The Goat Spot Forum banner
1 - 20 of 24 Posts

·
Registered
Joined
·
30 Posts
Discussion Starter · #1 ·
Okay, so I have 14 Nigerian Dwaves and need a guardian. They are currently up by my house with electric wire and are protected. They will very soon be moved to the larger pastures (several acres in each). I can see the enitre pastures from my house. One pasture for bucks (4), one for the does (10). Should I get mini donkeys or pyrenees? Keep in mind I currently have 5 dogs, 3 inside, 2 outside (but definitely not guardians). Any info will help! Thanks!
 

·
Super Moderator
Joined
·
59,800 Posts
You will have to figure out what will best suit your farm. I would look into the care of each animal. Make sure the donkey is actually a guard animal. Not all donkeys will guard. Also make sure that they will like goats. My experience is with guard llamas and they did a great job. I really liked having at least 2 guard llamas so one would herd the group back to the barn and the other one would stand down the threat.
 

·
Registered
Joined
·
30 Posts
Discussion Starter · #3 ·
I was considering llamas as well, there are so many different options...I'm leaning towards the Pyrenees. I have a lot of money in my NDs and want the best protection. Pyrenees are easier to find here, SW Georgia area. No guard llamas and as far as mini donkeys go, the only ones for sale are older and male. If I go with the GP, which are better, males or females? Like I stated earlier, I have 2 outside dogs, both male & fixed. One is my huge Rotti that says in his 100 ft x 50 ft pen and the other is a bulldog mix (stray that we took in) and he guards the free-range chickens very well. The bulldog mix (Oscar) loves to play and so far has not even cared about the goats or any animal on our farm but runs the fence line at night and barks...a lot. I just don't completely trust him to run with the goats and I'm afraid if I get 2 Pyrenees he'll just try to play with them. Anyone had any experience with their personal dogs messing up their LGDs job?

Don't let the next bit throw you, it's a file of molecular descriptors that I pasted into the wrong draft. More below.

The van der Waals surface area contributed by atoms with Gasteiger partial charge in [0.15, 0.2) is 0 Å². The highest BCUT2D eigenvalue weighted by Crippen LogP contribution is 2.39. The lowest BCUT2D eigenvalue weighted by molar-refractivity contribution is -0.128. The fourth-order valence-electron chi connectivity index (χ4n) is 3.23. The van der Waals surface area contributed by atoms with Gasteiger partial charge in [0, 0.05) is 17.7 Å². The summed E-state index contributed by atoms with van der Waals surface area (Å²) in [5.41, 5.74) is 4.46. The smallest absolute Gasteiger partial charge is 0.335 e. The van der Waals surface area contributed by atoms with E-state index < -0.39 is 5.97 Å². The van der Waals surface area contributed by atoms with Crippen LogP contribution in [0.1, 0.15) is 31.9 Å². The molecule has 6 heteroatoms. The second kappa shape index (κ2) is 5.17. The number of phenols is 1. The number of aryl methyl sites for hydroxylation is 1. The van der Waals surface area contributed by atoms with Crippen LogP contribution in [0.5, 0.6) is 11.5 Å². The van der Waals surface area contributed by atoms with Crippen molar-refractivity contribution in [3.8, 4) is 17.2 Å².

·
Premium Member
Joined
·
15,546 Posts
There are pros and cons to each. I've found llamas with natural guarding ability that have been raised up with goats can make excellent guards. Just make sure to take your time with whatever guardian(s) you choose, ask lots of questions, and research research research! A LGD puppy will need a lot of training. And you really have to look around for a responsible, good breeder. A donkey or llama is a bit easier to get going with the goats since they're not a predator, but you still have to shop around for the perfect one. Donkeys can actually be very dangerous in with the goats so you'll want to be sure it's an actual guardian animal...some just are not cut out for the job and that goes for dogs or llamas as well. Each guard animal is different, each is an individual and need to be treated as such.

I have three guard llamas and they really have been wonderful with the goats and I haven't had any predator attacks with the llamas in the pen. We have a lot of coyotes especially around here.
 

·
Raising Nigerian Dwarf DAIRY Goats, registered wit